The Stendhal Syndrome Review
‘Marie? But that’s a woman’s name!’, exclaims Asia Argento, as she meets a floppy-haired Frenchman in an Italian art shop, and so encapsulates one of the central and most enjoyable themes explored in Argento’s challenging, gruelling, and ultimately absorbing chronicle of murder, sexual assault, and psychological deconstruction. The disparity between genders, and the inherent brutality of masculinity is stark in Argento’s picture, and when combined with the glorious architectural backdrop, the firm imprint of earlier Argento giallo, and the intriguing condition called ‘The Stendhal Syndrome’ – an overwhelming reaction to magnificent works of Florentine artwork – the end product proves a rich, if bizarre reward.
The Stendhal Syndrome conducts this overtly sexual analysis of gender traits during the unfolding drama, and as such it’s perhaps both surprising and predictable that Dario Argento should select daughter Asia to take the lead role as troubled and fragile Detective Anna Manni, a sufferer of the condition described by the film’s title. This intriguing premise presents the elder Argento with every opportunity to indulge himself and the viewer with copious shots of works of art, some dazzling architecture, and hallucinogenic sequences which are so immersive as to lend the film a bizarre and fluid quality. The first such sequence, featuring Manni in the art gallery, is delightfully odd, and establishes a tone of uncertainty, where the line between reality and fantasy is unclear.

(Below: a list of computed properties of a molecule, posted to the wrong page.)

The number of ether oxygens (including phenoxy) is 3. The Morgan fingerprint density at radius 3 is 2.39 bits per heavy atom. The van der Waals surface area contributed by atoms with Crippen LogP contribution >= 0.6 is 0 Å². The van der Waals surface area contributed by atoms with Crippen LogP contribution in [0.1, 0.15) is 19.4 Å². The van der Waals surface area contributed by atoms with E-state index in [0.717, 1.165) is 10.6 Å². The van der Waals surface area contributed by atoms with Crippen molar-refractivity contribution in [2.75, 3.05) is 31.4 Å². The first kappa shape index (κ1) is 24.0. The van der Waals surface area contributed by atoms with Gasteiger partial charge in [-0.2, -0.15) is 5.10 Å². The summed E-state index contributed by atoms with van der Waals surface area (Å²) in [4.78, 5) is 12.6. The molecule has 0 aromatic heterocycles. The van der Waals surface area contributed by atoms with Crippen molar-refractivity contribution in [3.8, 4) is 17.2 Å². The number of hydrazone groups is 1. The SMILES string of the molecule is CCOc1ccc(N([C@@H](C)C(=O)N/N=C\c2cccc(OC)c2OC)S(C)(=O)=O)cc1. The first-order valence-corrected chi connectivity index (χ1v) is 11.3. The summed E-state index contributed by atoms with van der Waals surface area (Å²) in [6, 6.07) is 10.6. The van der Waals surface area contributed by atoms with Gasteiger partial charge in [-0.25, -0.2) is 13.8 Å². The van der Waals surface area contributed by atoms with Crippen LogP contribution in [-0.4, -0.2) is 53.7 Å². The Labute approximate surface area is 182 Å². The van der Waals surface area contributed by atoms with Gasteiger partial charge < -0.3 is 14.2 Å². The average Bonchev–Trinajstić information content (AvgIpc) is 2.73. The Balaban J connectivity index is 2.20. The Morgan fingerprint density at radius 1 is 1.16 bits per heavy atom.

Argento’s brutal work isn’t flawless by any means, and the overarching sense of ugly sexual threat means that the film makes for uncomfortable and often unsavoury viewing. Manni spends much of the film professionally tracking down and privately fleeing from the cruel and sadistic rapist and murderer Alfredo. Kretschmann’s character is composed of the most brutal elements of masculinity; his physicality is hard, cold muscle, which he uses to obtain his cruel and selfish perverted pleasures, and his manner is direct, uncompromising, and calculated. In order to stand any chance of finding him, Asia’s Manni has to enter his world, and play by his rules. As Manni chops off her hair, her femininity drops to the floor with it, and despite her ever more fragile mental state, she adopts, albeit inconsistently, the worst elements of masculinity. The scene where she grabs the overly pliable and effeminate boyfriend Marco (a man working alongside Manni in law enforcement and presenting a gender dichotomy if ever there was one) and assaults him in her flat, whilst clumsy, is oddly uncomfortable, and demonstrates Manni’s gravitation towards masculinity to deal with her own violation, and to edge ever closer towards the nasty killer.